I should know by now that when my daughter says something I immediately reject, I’m going to be thinking about it for the rest of the day, and ultimately, grudgingly, agreeing with her. What did she say this time?
“Are those the voices in your head?”
This was her response to Welcome to the Family. I had done an attack reading: “Hey! Want to hear my newest poem? It’s not about you guys.” (Commence reading before she gets away.)
In standard reactionary-mom-mode, I answered quickly with little thought: “No, those are the voices from my childhood.”
Not to be confused with the voices in my head now. Right. Even a casual glance at my Trivial Musings about writing reveal how strong and loud those voices still are.
She didn’t point out my other lie, though, most likely because she didn’t recognize it—of course it’s about them too. When I force my writing on them (usually because I’m desperate to read it out loud to somebody and they’re the ones who are here), I do hear in their responses (or lack of response) Let us take those for you…it’s trash night. There’s always a tinge of condescension, of dismissal, real or imagined I’m not sure. I suspect imagined, that’s why I think she didn’t call me out on saying it wasn’t about them.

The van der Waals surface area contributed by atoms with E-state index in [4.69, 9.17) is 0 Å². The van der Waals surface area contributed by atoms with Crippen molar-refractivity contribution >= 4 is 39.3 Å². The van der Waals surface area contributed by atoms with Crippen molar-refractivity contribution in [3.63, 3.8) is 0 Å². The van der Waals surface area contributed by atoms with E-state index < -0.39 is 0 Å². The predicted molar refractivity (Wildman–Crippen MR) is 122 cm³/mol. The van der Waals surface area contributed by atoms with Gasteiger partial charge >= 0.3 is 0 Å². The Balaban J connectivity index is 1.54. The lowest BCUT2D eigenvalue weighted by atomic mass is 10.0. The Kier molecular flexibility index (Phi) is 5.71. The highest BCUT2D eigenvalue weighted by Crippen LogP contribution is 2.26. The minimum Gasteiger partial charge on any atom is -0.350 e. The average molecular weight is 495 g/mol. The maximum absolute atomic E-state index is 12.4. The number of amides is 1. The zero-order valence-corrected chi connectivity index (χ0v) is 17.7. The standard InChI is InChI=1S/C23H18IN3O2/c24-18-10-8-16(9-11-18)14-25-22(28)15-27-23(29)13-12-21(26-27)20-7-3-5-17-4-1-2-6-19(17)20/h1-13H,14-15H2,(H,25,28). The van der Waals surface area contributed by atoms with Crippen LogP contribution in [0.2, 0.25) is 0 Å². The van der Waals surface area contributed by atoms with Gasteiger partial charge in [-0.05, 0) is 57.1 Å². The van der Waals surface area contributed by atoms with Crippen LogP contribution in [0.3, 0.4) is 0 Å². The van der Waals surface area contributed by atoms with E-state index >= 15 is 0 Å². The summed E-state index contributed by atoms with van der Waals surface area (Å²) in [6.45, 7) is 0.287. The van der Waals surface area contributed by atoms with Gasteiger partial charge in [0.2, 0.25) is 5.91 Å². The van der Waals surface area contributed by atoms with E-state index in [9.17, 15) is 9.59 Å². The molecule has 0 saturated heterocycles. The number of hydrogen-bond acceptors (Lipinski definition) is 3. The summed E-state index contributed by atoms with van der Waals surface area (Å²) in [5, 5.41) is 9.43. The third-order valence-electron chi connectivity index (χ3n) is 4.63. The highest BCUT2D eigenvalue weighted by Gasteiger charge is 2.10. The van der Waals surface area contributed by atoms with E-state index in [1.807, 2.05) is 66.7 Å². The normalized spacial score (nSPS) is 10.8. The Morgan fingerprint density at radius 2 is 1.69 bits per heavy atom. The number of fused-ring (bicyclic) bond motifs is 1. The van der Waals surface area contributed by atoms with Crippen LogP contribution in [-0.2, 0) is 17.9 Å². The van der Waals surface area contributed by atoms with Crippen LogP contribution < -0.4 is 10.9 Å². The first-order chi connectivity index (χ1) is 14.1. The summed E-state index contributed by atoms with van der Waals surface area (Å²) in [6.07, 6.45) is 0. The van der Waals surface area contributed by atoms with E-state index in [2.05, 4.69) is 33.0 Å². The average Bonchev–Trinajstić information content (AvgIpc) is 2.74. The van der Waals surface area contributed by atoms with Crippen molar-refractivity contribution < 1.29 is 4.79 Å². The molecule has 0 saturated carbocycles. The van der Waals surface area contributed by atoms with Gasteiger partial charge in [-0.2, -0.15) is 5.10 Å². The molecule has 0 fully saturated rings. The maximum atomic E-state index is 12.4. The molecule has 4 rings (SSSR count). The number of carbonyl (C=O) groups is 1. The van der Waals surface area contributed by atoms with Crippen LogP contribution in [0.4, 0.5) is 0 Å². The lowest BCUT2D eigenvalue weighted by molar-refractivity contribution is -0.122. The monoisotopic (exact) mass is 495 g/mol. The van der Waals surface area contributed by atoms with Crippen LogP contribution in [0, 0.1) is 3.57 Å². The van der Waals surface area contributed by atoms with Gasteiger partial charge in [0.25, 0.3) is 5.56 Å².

I decided to risk another attack-reading and caught my husband while he was getting dressed for work. I read the poem, no preface, and waited for his response. First, he asked me to reread the third stanza and while he mulled that over, I had to tell him what I was up to. What did he think?
“I think a lot of people will relate to this one,” he said, “anyone who has felt undervalued or negated. Sometimes that voice is going to be me, or the kids, or interactions with other people, or the cat. A lot of people have felt this way.”
Pleasantly stunned. He really got it. I was afraid he might take it personally, think I was complaining about them, but no, he understood perfectly and went for the broader interpretation. Maybe because we share similar childhoods, he recognized those voices for what they are. They are you, and them, and me, and my childhood, and every teacher I’ve ever had, and dozens of others. They are my deepest feelings. Undervalued and negated. They are the voices in my head.
But for now, after talking to him, they’re just a little bit quieter.